Ecological Archives E092-131-A1

Wilco C. E. P. Verberk, David T. Bilton, Piero Calosi, and John I. Spicer. 2011. Oxygen supply in aquatic ectotherms: Partial pressure and solubility together explain biodiversity and size patterns. Ecology 92:1555–1572.

Appendix A. Boundary layer effect on the relationship between OSI and species richness.

We checked if the relationship between OSI and species richness was influenced by effects of a diffusion boundary layer. In streams animals are enveloped in a stationary laminar layer, which acts as a diffusion boundary layer, and the thickness of this layer affects diffusion distance and hence environmental oxygen supply. The thickness of the boundary layer will vary proportionally with the kinematic viscosity of water (Statzner and Holm 1989; Jacobsen 2000). With decreasing temperatures the thickness of the boundary layer increases, resulting in a greater diffusion distance which further decreases oxygen supply (since it is already lowered at low temperatures due to lower oxygen diffusivity). We adjusted both the OSI and rOSI for such an effect by dividing them by the temperature-dependent kinetic viscosity to check for a possible effect on oxygen supply. Unadjusted and adjusted indices yielded very comparable results (Table A1); in each case altitudinal clines in species richness were best explained by the OSI, whilst clines in species richness for the two datasets with organic pollution were sometimes better explained with the rOSI. As argued in the main paper, the better fit with rOSI in the latter two datasets is related to the constrained diversity in thermal physiologies, which makes the use of an overall Q10 value of 2.0 more appropriate to correct for changes in oxygen demand with temperature. In three instances where the adjusted and unadjusted indices differed significantly in explaining species richness, this was either a difference between adjusted and unadjusted OSI when the rOSI was the most appropriate index (both richness and rarefied richness in the Patagonian mountain streams) or a small improvement (species richness in the Colorado mountain streams). Furthermore, adjusting for the thickness of the boundary layer did not consistently improve or weaken the relationships with both indices.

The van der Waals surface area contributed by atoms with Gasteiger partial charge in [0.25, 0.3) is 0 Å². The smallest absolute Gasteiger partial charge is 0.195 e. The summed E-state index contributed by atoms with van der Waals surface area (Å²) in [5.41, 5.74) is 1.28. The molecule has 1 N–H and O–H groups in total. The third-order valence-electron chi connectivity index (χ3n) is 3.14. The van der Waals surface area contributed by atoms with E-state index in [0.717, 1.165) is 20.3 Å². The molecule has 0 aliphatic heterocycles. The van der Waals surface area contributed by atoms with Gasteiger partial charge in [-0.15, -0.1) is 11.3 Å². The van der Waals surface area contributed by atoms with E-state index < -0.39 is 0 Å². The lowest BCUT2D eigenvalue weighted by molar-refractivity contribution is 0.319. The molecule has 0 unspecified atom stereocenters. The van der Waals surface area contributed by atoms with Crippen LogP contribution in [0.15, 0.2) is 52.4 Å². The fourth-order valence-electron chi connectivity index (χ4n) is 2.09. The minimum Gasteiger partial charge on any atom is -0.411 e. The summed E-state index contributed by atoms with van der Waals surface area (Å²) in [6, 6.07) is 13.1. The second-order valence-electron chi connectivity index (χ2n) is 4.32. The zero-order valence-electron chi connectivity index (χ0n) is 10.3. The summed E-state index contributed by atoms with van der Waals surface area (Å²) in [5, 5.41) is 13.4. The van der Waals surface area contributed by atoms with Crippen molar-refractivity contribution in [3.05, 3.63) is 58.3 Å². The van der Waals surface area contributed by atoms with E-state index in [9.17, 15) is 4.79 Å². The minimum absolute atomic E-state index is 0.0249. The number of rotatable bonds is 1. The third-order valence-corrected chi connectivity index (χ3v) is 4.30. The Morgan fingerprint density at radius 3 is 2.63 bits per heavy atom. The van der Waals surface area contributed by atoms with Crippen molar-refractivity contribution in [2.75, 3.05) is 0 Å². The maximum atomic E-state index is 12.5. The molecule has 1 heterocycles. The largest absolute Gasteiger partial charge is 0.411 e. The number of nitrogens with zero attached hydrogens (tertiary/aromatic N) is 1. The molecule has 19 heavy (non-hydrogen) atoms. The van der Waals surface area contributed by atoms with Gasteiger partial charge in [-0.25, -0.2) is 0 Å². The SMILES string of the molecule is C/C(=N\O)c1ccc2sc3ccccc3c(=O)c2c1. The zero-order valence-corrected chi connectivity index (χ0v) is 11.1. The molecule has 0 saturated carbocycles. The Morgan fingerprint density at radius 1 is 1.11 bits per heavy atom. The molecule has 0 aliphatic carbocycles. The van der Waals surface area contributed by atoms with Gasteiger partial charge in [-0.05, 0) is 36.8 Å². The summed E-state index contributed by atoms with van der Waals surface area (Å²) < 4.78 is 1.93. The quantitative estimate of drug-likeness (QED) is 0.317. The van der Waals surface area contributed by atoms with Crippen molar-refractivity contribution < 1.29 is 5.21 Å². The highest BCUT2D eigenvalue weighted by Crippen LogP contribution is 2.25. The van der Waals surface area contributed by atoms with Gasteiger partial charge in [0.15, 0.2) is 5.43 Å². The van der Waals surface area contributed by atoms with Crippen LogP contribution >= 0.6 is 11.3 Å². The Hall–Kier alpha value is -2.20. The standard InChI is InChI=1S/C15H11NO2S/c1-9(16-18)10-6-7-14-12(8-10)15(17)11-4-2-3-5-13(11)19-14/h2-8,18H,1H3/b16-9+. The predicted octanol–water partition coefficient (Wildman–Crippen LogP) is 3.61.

A likely explanation for the similar relationships between adjusted and unadjusted indices is that species richness is too coarse a (response) measure to detect an effect of varying thicknesses in boundary layers. Differences between species in their basic physiology, behavior and morphology shape their efficiency and capabilities in meeting oxygen demand. Due to such interspecific differences, a general relationship is expected between oxygen supply and species richness, the latter being a measure which aggregates the response across individual species. In this respect, oxygen can be viewed as setting a physico-chemical ceiling, which precludes the occurrence of those species that are incapable of meeting their oxygen demand at the given oxygen supply. In addition, environmental variation in microhabitats with different flow regimes may further increase the available options for stream ectotherms to avoid low oxygen due to the effects of high viscosity in the cold by selecting patches with fast water currents, something which has been documented on a seasonal time scale (Genkai-Kato et al. 2005). By selecting microhabitats with faster currents, organisms are exposed to better conditions for oxygen diffusion (thinner boundary layer and a higher rate of refreshment), but at higher costs of maintaining position and increased abrasion by solid particles (Hynes 1970; Mérigoux and Dolédec 2004). Spatial variation in water current resulting from substrate heterogeneity may provide oxygen-rich patches where species can find refuge during periods of poor oxygenation. In this way, oxygen may underlie the positive effect of stream substrate heterogeneity on stream invertebrate diversity (Lancaster and Hildrew 1993; Brunke et al. 2003). Variation between species in their efficiency of meeting oxygen demand, and associated variation in microhabitat choice, may explain why accounting for the thickness of the boundary layer in the oxygen supply index yielded qualitatively similar results.

TABLE A1. Pearson R values for the relationships between species richness and the oxygen supply index (OSI) and relative oxygen index (rOSI). Results are shown separately for indices unadjusted and adjusted for the thickness of the laminar sub-layer. Significant relationships (P < 0.05) are in bold and significant differences due to such adjustment in the performance of the indices are indicated with asterisks (tested with pair-wise likelihood ratio tests). Note that unadjusted values are identical to those reported in Table 1, but are repeated here to facilitate comparison.

Unadjusted for laminar sub-layer Adjusted for laminar sub-layer
Oxygen supply
index1 (OSI)
Relative oxygen
supply index2 (rOSI)
Oxygen supply
index1 (OSI)
Relative oxygen
supply index2 (rOSI)
Higher species
richness at high
(low altitude)
(Jacobsen 2008) Rarefied
0.595 0.291 0.606 0.402
Ecuadorean Andes
(N = 30)
Richness 0.169 -0.161 0.214 -0.022
(Perry and
Schaeffer 1987)
0.560 -0.407 0.559 -0.363
Colorado mountains
(N = 12)
Richness 0.733* -0.735 0.851* -0.706
Lower species
richness at high
(high pollution)
(Jacobsen and
Marín 2008)
0.637 0.708 0.656 0.654
Bolivian Altiplano
(N = 12)
Richness 0.669 0.706 0.687 0.672
et al. 2008)
0.924* 0.899 -0.133* 0.905
Patagonian streams
(N = 6)
Richness 0.964* 0.927 0.034* 0.914

1 Calculations based on Tmin.
2 Calculations based on Tmax.


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